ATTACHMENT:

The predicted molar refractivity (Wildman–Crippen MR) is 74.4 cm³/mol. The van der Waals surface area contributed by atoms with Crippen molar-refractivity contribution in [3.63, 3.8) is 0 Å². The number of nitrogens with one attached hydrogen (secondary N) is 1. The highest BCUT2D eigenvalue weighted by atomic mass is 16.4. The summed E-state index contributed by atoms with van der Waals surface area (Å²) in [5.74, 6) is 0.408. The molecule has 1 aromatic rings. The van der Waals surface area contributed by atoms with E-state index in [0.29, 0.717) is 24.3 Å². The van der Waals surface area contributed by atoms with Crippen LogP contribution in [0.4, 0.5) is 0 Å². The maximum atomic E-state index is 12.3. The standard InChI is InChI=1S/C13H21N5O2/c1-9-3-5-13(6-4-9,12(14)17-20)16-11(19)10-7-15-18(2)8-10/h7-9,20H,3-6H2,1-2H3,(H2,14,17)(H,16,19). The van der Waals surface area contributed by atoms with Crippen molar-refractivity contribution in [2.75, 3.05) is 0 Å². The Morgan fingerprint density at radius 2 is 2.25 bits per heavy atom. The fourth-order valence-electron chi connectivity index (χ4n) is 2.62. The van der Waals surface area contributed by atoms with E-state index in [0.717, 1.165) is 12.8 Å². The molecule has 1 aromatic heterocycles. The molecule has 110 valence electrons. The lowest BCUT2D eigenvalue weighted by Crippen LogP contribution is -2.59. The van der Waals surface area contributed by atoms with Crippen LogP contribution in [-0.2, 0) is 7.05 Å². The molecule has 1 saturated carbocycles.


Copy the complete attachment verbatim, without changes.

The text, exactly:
The predicted molar refractivity (Wildman–Crippen MR) is 74.4 cm³/mol. The van der Waals surface area contributed by atoms with Crippen molar-refractivity contribution in [3.63, 3.8) is 0 Å². The number of nitrogens with one attached hydrogen (secondary N) is 1. The highest BCUT2D eigenvalue weighted by atomic mass is 16.4. The summed E-state index contributed by atoms with van der Waals surface area (Å²) in [5.74, 6) is 0.408. The molecule has 1 aromatic rings. The van der Waals surface area contributed by atoms with E-state index in [0.29, 0.717) is 24.3 Å². The van der Waals surface area contributed by atoms with Crippen LogP contribution in [0.4, 0.5) is 0 Å². The maximum atomic E-state index is 12.3. The standard InChI is InChI=1S/C13H21N5O2/c1-9-3-5-13(6-4-9,12(14)17-20)16-11(19)10-7-15-18(2)8-10/h7-9,20H,3-6H2,1-2H3,(H2,14,17)(H,16,19). The van der Waals surface area contributed by atoms with Crippen molar-refractivity contribution in [2.75, 3.05) is 0 Å². The Morgan fingerprint density at radius 2 is 2.25 bits per heavy atom. The fourth-order valence-electron chi connectivity index (χ4n) is 2.62. The van der Waals surface area contributed by atoms with E-state index in [0.717, 1.165) is 12.8 Å². The molecule has 1 aromatic heterocycles. The molecule has 110 valence electrons. The lowest BCUT2D eigenvalue weighted by Crippen LogP contribution is -2.59. The van der Waals surface area contributed by atoms with Crippen LogP contribution in [-0.2, 0) is 7.05 Å². The molecule has 1 saturated carbocycles.